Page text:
The second in Lingnan University’ new China and Regional Studies Webinar Series looked at the ongoing issues around the cost and availability of formal urban housing in both India and Hong Kong, and the consequent challenges of eradicating informal, or slum, alternatives. The speakers were Professor Darshini Mahadevia, Associate Dean of Arts at India’s Ahmedabad University, and Simon Yau Yung, Professor of Urban Studies in Lingnan’s Department of Sociology and Social Policy.
A remedy for state and market failures in India
Around 530 million people, or about 38 percent of India’s population of 1.4 billion, live in the nation’s urban areas. Despite offering a potential escape route from rural poverty, the rate of growth in urbanisation over the last two to three decades has been running at around 2.8% per annum, much slower than in China, and this growth has remained localised. In China urban population growth is driven primarily by internal migration, backed by government policy measures, whereas in India most of the increase is due to a high birth rate and the conversion of villages into cities in census data.
Formal housing is outside the reach of nearly half the households in India’s major cities, Prof Mahadevia explained. About 24 percent of the urban population were living in inadequate housing in 2012, and, according to the 2011 census, just under 17 percent were then living in slum dwellings that were illegal and could be demolished at any time. Since then the slum population has been growing at about twice the rate of the overall urban population.
The informal housing that is constructed by developers is often built on private land with no reliable access to basic services. With private capital uninterested in investing in formal housing for the low-income sector, the state’s efforts to intervene have also been strikingly unsuccessful. While public housing rents are subsided by government, conditions in these units are frequently not much better than in informal housing. What’s more, progress in expanding the public housing stock has been very slow. The number of units is currently increasing at around 0.22 million per year, but the last time the overall shortfall was calculated, in 2012, it stood at 18.8 million. At the present rate of completion it will take 100 years for supply to match demand.
Prof Mahadevia believes the way forward lies in implementing JFC Turner’s ideas on ‘incremental’ housing. ”Wherever there are slums, we could work on gradually improving them in an incremental manner and, finally, legalising them,” she said.
This pathway would take this housing from squatter settlements, to temporary or pavement dwellings, to slums with de facto tenure, and, finally, to upgraded, legalised slums.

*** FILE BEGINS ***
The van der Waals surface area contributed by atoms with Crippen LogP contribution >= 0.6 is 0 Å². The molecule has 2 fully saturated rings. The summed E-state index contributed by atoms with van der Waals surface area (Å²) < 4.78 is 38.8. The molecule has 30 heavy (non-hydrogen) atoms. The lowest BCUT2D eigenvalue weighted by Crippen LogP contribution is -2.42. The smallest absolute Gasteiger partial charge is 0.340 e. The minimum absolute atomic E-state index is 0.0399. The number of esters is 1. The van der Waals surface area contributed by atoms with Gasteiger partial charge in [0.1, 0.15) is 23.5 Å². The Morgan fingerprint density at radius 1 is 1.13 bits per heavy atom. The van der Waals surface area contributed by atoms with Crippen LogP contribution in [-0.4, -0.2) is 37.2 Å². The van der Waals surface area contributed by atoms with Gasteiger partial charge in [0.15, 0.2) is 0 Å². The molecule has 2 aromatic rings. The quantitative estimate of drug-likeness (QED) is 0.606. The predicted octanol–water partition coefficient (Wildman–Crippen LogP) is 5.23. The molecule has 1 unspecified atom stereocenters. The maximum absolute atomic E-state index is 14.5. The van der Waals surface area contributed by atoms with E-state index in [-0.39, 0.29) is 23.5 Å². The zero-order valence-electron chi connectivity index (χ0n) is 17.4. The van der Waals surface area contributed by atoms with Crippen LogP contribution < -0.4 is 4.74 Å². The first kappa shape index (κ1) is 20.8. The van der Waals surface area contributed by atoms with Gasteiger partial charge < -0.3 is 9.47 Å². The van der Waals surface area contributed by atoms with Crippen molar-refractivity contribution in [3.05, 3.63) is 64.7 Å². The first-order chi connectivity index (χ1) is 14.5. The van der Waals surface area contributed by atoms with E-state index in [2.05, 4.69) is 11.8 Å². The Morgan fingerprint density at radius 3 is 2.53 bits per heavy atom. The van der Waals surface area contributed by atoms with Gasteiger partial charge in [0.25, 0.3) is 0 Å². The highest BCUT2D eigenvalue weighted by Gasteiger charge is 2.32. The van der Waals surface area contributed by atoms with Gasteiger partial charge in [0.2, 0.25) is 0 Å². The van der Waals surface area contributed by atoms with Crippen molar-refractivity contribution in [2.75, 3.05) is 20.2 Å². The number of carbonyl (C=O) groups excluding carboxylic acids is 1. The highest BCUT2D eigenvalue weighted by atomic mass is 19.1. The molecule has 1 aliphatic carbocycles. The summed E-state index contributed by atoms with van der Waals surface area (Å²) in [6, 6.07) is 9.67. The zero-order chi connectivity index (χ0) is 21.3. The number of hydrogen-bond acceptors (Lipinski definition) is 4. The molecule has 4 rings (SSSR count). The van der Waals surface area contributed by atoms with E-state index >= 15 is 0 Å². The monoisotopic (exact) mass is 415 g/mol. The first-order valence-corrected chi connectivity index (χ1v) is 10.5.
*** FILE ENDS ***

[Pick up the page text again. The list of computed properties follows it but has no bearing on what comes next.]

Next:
Land shortage leaves SDU upgrades as Hong Kong’s best solution
Prof Yau began by tracing the history of informal settlements in Hong Kong. Despite a massive public rental housing construction programme that began in the 1950s, said to be prompted by a particularly large fire in one of the city’s squatter areas, informal housing in Hong Kong has never been eliminated. “In the early 60s, about one quarter of the population lived in squatter areas,” Prof Yau said.
In the 1980s, the horizontal growth of slums was increasingly replaced by vertical slums, consisted of tiny caged homes and cubicle units, within multi-storey blocks, as well as illegal rooftop housing. Today we have the phenomena of subdivided units (SDUs), which are not only extremely cramped but often also have fire safety, structural stability and environmental hygiene issues.
Despite government measures that have been implemented since 2012 to regulate SDUs, the number of such units increased by 50 percent between 2013 and 2020. Landlords of these units have strong financial incentives to continue with this business model. Research findings from November 2021 revealed the total rent received from a divided unit was twice as high as that of the complete unit.
In 2016, around 42 percent of households living in SDUs were waiting for public rental housing and had no affordable alternative. While 12 percent of SDU residents – including recent immigrants, refugees and asylum seekers – were ineligible for public rental housing. The average time eligible applicants had to wait to be allocated housing increased from 2.6 years in 2011/12 to 5.5 years in 2018, and has only increased since.
While Prof Yau advocated the use of data analytics to identify breaches of government regulations, he pointed out that forced evictions from SDUs could leave huge numbers of people homeless.
“Breaking the supply-demand imbalance is the ultimate solution,” he said. However, the shortage of land in Hong Kong meant that it was going to be impossible to replace the city’s SDUs with sufficient formal housing for some time.
Prof Yau, therefore, recommended a similar approach to that advocated by Prof Mahadevia. Residents should be helped to improve their living conditions. Greater size, construction and maintenance, standards needed to be set and enforced for SDUs, and an effective way found to control rents and curb the creation of new such units.